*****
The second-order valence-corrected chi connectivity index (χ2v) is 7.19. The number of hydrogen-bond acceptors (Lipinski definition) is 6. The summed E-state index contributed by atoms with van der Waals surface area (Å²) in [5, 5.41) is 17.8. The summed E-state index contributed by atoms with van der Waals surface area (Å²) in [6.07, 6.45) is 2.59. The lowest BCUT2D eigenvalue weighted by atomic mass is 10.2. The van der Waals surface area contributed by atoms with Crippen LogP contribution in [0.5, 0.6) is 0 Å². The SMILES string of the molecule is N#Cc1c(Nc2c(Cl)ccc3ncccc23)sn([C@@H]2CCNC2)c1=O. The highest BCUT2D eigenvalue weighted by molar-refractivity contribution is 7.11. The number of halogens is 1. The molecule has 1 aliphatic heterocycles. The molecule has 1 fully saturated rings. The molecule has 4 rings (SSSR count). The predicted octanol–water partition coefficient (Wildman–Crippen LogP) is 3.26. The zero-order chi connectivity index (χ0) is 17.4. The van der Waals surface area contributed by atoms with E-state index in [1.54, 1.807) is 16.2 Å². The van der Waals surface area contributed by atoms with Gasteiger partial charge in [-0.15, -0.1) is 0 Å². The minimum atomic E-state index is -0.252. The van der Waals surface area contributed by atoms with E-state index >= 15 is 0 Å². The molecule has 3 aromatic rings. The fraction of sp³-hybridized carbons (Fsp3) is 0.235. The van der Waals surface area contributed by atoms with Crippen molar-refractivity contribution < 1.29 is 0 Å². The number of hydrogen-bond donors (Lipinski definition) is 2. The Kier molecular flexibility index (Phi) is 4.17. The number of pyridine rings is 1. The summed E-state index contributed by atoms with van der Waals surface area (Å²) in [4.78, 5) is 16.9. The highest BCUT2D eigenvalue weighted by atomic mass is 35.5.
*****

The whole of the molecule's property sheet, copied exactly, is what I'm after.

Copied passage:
The second-order valence-corrected chi connectivity index (χ2v) is 7.19. The number of hydrogen-bond acceptors (Lipinski definition) is 6. The summed E-state index contributed by atoms with van der Waals surface area (Å²) in [5, 5.41) is 17.8. The summed E-state index contributed by atoms with van der Waals surface area (Å²) in [6.07, 6.45) is 2.59. The lowest BCUT2D eigenvalue weighted by atomic mass is 10.2. The van der Waals surface area contributed by atoms with Crippen LogP contribution in [0.5, 0.6) is 0 Å². The SMILES string of the molecule is N#Cc1c(Nc2c(Cl)ccc3ncccc23)sn([C@@H]2CCNC2)c1=O. The highest BCUT2D eigenvalue weighted by molar-refractivity contribution is 7.11. The number of halogens is 1. The molecule has 1 aliphatic heterocycles. The molecule has 1 fully saturated rings. The molecule has 4 rings (SSSR count). The predicted octanol–water partition coefficient (Wildman–Crippen LogP) is 3.26. The zero-order chi connectivity index (χ0) is 17.4. The van der Waals surface area contributed by atoms with E-state index in [1.54, 1.807) is 16.2 Å². The van der Waals surface area contributed by atoms with Gasteiger partial charge in [-0.15, -0.1) is 0 Å². The minimum atomic E-state index is -0.252. The van der Waals surface area contributed by atoms with E-state index >= 15 is 0 Å². The molecule has 3 aromatic rings. The fraction of sp³-hybridized carbons (Fsp3) is 0.235. The van der Waals surface area contributed by atoms with Crippen molar-refractivity contribution < 1.29 is 0 Å². The number of hydrogen-bond donors (Lipinski definition) is 2. The Kier molecular flexibility index (Phi) is 4.17. The number of pyridine rings is 1. The summed E-state index contributed by atoms with van der Waals surface area (Å²) in [4.78, 5) is 16.9. The highest BCUT2D eigenvalue weighted by atomic mass is 35.5.